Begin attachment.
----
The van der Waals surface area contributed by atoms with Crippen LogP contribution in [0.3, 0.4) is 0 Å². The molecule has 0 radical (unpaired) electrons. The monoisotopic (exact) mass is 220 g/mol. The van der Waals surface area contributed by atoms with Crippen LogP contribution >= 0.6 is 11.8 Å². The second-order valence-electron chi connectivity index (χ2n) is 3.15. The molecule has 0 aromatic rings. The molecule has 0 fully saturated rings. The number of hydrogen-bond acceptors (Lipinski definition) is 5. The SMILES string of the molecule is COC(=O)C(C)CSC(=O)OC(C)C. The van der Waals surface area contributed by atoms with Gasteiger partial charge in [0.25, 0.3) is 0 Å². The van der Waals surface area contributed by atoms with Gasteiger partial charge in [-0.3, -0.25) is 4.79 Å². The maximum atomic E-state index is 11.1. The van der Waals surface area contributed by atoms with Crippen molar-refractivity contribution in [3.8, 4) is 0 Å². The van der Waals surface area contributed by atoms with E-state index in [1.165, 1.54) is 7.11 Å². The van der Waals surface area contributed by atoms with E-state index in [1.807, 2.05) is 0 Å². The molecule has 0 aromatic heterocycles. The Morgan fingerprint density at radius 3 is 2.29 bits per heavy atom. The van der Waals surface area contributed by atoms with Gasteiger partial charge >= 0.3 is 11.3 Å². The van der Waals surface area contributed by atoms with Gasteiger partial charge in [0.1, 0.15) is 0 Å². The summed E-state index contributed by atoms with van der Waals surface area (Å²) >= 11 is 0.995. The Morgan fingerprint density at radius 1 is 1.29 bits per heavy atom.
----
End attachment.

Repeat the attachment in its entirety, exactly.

The van der Waals surface area contributed by atoms with Crippen LogP contribution in [0.3, 0.4) is 0 Å². The molecule has 0 radical (unpaired) electrons. The monoisotopic (exact) mass is 220 g/mol. The van der Waals surface area contributed by atoms with Crippen LogP contribution >= 0.6 is 11.8 Å². The second-order valence-electron chi connectivity index (χ2n) is 3.15. The molecule has 0 aromatic rings. The molecule has 0 fully saturated rings. The number of hydrogen-bond acceptors (Lipinski definition) is 5. The SMILES string of the molecule is COC(=O)C(C)CSC(=O)OC(C)C. The van der Waals surface area contributed by atoms with Gasteiger partial charge in [0.25, 0.3) is 0 Å². The van der Waals surface area contributed by atoms with Gasteiger partial charge in [-0.3, -0.25) is 4.79 Å². The maximum atomic E-state index is 11.1. The van der Waals surface area contributed by atoms with Crippen molar-refractivity contribution in [3.8, 4) is 0 Å². The van der Waals surface area contributed by atoms with E-state index in [1.165, 1.54) is 7.11 Å². The van der Waals surface area contributed by atoms with E-state index in [1.807, 2.05) is 0 Å². The molecule has 0 aromatic heterocycles. The Morgan fingerprint density at radius 3 is 2.29 bits per heavy atom. The van der Waals surface area contributed by atoms with Gasteiger partial charge >= 0.3 is 11.3 Å². The van der Waals surface area contributed by atoms with Gasteiger partial charge in [0.1, 0.15) is 0 Å². The summed E-state index contributed by atoms with van der Waals surface area (Å²) >= 11 is 0.995. The Morgan fingerprint density at radius 1 is 1.29 bits per heavy atom.